A gear check opportunity on Boston Common will be available on the morning of the Boston Marathon, allowing official participants to have a change of clothing (shoes, pants, shirt, jacket) at the conclusion of the race. The bag to be used for this purpose will be provided at Number Pick-up by the B.A.A.  Only this B.A.A.-provided, clear, plastic bag can be used for this purpose. No other bags will be accepted. Any items that you would like to have with you at the conclusion of the race must be placed inside the clear, plastic bag that the B.A.A. will provide for you. You must leave this clear, plastic bag at the gear check area on Boston Common prior to boarding the B.A.A. shuttle bus to the start in Hopkinton. Please be aware that the gear check area on Boston Common is approximately one half mile from the exit of the finish area at Arlington Street.

More information will be forthcoming.

All of the above is subjec to change.

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The average temperature at the start of the Boston Marathon ranges from 45-50 degrees F. The spread of temperature throughout the race can average approximately 25 degrees F, meaning the finish line temperature can average from 70-75 degrees F. However, in years past, there have been examples of extreme weather at the Boston Marathon. See below for examples:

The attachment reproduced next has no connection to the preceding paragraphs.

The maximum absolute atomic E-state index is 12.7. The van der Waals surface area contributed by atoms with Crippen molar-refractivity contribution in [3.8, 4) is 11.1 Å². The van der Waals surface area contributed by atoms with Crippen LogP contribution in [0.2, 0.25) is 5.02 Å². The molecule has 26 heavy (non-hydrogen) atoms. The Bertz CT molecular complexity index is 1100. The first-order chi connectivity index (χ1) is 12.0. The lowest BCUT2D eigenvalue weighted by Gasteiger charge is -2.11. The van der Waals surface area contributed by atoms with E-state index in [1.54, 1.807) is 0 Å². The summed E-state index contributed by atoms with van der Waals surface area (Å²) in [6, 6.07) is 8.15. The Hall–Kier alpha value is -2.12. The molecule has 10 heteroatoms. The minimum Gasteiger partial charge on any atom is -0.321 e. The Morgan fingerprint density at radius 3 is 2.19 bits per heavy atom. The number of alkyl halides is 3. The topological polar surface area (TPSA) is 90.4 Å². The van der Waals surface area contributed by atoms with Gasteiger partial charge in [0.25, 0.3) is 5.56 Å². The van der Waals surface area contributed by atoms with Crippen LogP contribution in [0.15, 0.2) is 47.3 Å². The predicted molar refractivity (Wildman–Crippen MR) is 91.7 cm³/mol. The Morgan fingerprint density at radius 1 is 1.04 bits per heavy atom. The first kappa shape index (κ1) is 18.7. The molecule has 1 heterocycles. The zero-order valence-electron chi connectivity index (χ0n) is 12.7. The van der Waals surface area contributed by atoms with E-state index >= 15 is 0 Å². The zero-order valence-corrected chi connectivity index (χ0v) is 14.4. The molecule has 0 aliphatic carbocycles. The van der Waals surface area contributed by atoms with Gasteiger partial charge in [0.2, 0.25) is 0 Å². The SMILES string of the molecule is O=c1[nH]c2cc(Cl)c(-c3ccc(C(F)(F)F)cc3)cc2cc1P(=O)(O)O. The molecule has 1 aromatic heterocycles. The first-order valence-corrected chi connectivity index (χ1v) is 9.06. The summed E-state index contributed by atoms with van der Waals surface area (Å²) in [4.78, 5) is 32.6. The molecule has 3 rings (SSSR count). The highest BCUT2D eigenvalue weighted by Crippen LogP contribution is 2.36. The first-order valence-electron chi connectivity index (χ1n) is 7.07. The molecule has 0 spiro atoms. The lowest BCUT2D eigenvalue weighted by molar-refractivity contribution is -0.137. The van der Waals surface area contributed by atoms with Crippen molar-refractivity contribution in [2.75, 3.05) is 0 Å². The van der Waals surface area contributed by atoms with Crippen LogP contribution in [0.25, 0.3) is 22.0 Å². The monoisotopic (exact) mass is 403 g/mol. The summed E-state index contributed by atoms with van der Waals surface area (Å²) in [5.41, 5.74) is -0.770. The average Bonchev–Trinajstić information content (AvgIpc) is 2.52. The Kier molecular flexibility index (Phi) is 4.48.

Snow

  • 1907 Traces of sleet
  • 1908 Snowflakes and drizzle
  • 1925 Cold wind and occasional snowflakes
  • 1961 Snow squalls driven by winds of 10–12 mph; recorded temperature was 39 degrees
  • 1967 Snow squalls accompanied the runners through the first five miles.

Driving Rain

  • 1970 Mix of rain and sleet; temperatures in the high 30s;
  • 2007 Rain; winds gusting 25-30 mph; temperatures in the mid 40s.

Extreme Heat or Unseasonable Warmth

  • 1905 The temperature was reported to have reached the 100-degree mark.
  • 1909 The temperature soared to 97 degrees.
  • 1915 Reports of “intense heat.”
  • 1927 With the temperature reaching 84 degrees, a newly surfaced, yet uncured, road melted under the runners’ shoes.
  • 1931 Reports of “terrific heat” that “spelled ruin to the hopes of countless ambitious runners.”
  • 1952 The temperature rose to the upper 80s, with a high of 88 degrees.
  • 1958 The temperature climbed to 84 degrees.
  • 1976 For much of the first half of the race, the temperature along the course was reported to be 96 degrees.
  • 1987 The temperature was in the mid/upper 80s and the humidity was more than 95 percent.
  • 2004 The hottest marathon since 1976 (86 degrees at the finish) caused a record number of heat-related illnesses.
  • 2012 The temperature reached 75 degrees by the start of the Women's Elite field (9:30 a.m.), with a high of 89 degrees reported in Framingham (10K mark) by mid-day.
B.A.A. Moment 2

1996 - Centennial Boston Marathon

The starting field of 38,708 for the centennial race stood for more than seven years as the largest in the history of the sport. Included among the finishers were 16 Boston champions. The historic 100th Boston Marathon was monumental for another reason. It was the first time that a chip timing and scoring device was used in a major US Marathon.